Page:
Whilst it becomes clear that Treister is keen to place genuine historical research at the core of Intervention, it is more interesting to consider the way in which she manipulates these factual elements in order to prompt  ambiguity between truthful historical “facts” and science fiction style “invention”.  Firstly, we are told that the crystal device has been indefinitely removed for “conservation” reasons (figure 6).1 Secondly, we are only shown a (rather crude) representational drawing of the object (if it really exists, why not a photograph? - has it really been removed from “conservation” reasons?). Thirdly, Our suspicions are strengthened further when it is suggested that the drawing has been “lent” to the museum by Treister/Brodsky (If the object exists why does the museum not have its' own record, most especially is it has been removed for “conservation” reasons?).


For Treister there is a specific motivation behind this subterfuge. In an interview with academic Roger Luckhurst, Treister suggests that the question of “how informed the audience is” and their capacity to “distinguish between what may be actual and what might be invented” is central to the work: there will be “varying degrees of slippage, and that is interesting in itself.  1 It is worth noting at this point that photographs of Dee's scrying device do actually exist, but Treister has chosen quite deliberately to exaggerate this sense of “slippage” by hiding the evidence (figure 7). Through the choice to exclude photographic evidence of Dee's crystal, Treister can be seen as engaging with one of the defining arguments surrounding ocularcentric discourse  – that of the visions ability to distinguish between truth and illusion -2 or in other words how much we can actually believe what we see.


Treister's decision to create this ambiguity through the manipulation of photographic evidence is pertinent, given that arguments surrounding notions of visual truth and illusion most commonly centre on the photographic image. From its inception, the camera was widely heralded by the scientific community, on the assumption that it fulfilled “so many of the criteria deemed necessary for good scientific observation.1 Seemingly devoid of subjective human agency, the camera was regarded as “mechanical, and so indefatigable. It was indiscriminate, and therefore objective. It was optical, and consequently reliable”2.  These Perceptions borrowed heavily from seventeenth century philosophies. 3 For example, Descartes developed theories derived from practical scientific investigations, in which it was discovered that the lens from the eyeball of a large animal (such as an ox, or recently dead human) acted in much the same way as the camera obscura – a device regarded as an indiscriminate, scientific viewing machine. To many early nineteenth century commentators it logically followed that terms such as methodical, objective and truthful  could be applied to the newly emerging camera technology.4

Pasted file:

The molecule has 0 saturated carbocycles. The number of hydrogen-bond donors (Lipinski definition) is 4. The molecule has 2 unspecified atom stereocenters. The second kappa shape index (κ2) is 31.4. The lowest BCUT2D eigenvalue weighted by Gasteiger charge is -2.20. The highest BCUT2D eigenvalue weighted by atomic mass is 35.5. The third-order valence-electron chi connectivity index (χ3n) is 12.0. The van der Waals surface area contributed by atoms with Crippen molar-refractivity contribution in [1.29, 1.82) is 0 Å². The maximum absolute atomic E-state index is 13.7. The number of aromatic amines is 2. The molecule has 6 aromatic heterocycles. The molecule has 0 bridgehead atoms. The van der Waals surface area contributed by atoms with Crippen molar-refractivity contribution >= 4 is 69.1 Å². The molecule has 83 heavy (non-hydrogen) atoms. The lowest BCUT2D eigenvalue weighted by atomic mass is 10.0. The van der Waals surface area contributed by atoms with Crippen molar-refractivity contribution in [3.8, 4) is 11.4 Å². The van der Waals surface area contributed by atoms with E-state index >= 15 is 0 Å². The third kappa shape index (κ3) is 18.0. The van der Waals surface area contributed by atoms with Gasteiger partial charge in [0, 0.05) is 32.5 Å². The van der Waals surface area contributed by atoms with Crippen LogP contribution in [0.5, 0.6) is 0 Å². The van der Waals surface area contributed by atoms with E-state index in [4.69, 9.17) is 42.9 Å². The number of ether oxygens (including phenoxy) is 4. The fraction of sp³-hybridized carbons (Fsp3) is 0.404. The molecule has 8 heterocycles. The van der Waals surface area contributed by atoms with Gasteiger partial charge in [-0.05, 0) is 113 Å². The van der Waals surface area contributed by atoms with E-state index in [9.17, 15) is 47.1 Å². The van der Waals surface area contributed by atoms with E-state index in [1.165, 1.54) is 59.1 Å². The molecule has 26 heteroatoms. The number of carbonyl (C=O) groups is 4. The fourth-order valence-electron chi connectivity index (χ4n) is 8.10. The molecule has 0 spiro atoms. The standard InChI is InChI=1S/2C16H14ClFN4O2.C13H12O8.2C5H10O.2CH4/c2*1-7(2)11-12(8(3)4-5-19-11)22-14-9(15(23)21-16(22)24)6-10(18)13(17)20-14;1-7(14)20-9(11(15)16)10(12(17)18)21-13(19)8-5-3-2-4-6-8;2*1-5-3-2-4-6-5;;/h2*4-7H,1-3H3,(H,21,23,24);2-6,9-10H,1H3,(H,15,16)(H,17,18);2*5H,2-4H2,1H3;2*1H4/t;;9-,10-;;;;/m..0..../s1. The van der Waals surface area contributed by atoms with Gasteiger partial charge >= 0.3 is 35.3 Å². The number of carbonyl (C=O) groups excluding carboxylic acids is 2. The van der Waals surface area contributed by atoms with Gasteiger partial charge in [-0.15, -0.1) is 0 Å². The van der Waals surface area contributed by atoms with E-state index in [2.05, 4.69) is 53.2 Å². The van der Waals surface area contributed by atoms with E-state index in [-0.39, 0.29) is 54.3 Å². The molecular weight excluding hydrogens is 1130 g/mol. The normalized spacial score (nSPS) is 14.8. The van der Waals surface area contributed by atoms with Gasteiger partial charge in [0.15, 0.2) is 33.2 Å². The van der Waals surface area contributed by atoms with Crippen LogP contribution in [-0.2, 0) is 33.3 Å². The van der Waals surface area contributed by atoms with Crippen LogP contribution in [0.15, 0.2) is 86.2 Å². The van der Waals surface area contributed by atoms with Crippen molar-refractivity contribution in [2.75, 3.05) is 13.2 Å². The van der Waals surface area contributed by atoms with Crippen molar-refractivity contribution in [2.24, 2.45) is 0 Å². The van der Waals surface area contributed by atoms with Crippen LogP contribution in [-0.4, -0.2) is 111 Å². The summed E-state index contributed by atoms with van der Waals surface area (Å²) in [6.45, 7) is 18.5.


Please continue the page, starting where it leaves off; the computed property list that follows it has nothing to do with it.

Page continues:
The idea that camera technology could act as a methodical, objective, scientific instrument is highly relevant to Hexen. This is the case not only in respect of the suppression of photographic evidence as shown in Intervention, but also in relation to those images that Treister actually does display. The viewer is confronted with a number of photographic images, including The Ministry of Defence (London), West Point Military Academy (USA), Microphones 1940's-50's and Various artefacts (figure 8 & 1). These are photographs of real institutions, and real artefacts, conjuring up associations with photographic archives or meticulously curated museum displays. Treister complicates the viewers perception of these seemingly “objective” images by juxtaposing them against some clearly faked photographic material. For example, we are shown Treister's futuristic time travelling alter-ego, Rosalind Brodsky with the Hollywood producer Sam Goldwyn during the nineteen forties (Rosalind Brodsky and Sam Goldwyn in Hollywood figure 9)  and again, in the unlikely setting of the Chernobyl 3-core (figure 9).

Top to bottom: Suzanne Treister. Intervention (detail).

John Dee's crystal, Europe (1582).

​Microphones 1940's-50's

The Ministry of Defence (London)